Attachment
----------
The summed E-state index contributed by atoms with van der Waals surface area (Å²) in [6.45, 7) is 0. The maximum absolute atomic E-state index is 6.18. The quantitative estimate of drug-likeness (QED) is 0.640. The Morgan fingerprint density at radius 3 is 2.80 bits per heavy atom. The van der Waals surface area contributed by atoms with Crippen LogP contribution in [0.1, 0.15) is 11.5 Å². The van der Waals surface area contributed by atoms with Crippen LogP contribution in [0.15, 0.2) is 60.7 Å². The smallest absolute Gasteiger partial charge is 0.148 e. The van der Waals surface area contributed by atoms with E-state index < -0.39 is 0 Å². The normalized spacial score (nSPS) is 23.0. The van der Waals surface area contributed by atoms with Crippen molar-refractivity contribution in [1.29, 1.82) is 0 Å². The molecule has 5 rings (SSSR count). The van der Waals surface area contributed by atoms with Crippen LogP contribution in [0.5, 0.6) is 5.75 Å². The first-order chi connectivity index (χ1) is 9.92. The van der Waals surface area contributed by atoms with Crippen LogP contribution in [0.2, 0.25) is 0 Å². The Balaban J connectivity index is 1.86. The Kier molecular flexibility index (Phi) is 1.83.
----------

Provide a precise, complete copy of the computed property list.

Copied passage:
The summed E-state index contributed by atoms with van der Waals surface area (Å²) in [6.45, 7) is 0. The maximum absolute atomic E-state index is 6.18. The quantitative estimate of drug-likeness (QED) is 0.640. The Morgan fingerprint density at radius 3 is 2.80 bits per heavy atom. The van der Waals surface area contributed by atoms with Crippen LogP contribution in [0.1, 0.15) is 11.5 Å². The van der Waals surface area contributed by atoms with Crippen LogP contribution in [0.15, 0.2) is 60.7 Å². The smallest absolute Gasteiger partial charge is 0.148 e. The van der Waals surface area contributed by atoms with E-state index < -0.39 is 0 Å². The normalized spacial score (nSPS) is 23.0. The van der Waals surface area contributed by atoms with Crippen molar-refractivity contribution in [1.29, 1.82) is 0 Å². The molecule has 5 rings (SSSR count). The van der Waals surface area contributed by atoms with Crippen LogP contribution in [0.5, 0.6) is 5.75 Å². The first-order chi connectivity index (χ1) is 9.92. The van der Waals surface area contributed by atoms with Crippen LogP contribution in [0.2, 0.25) is 0 Å². The Balaban J connectivity index is 1.86. The Kier molecular flexibility index (Phi) is 1.83.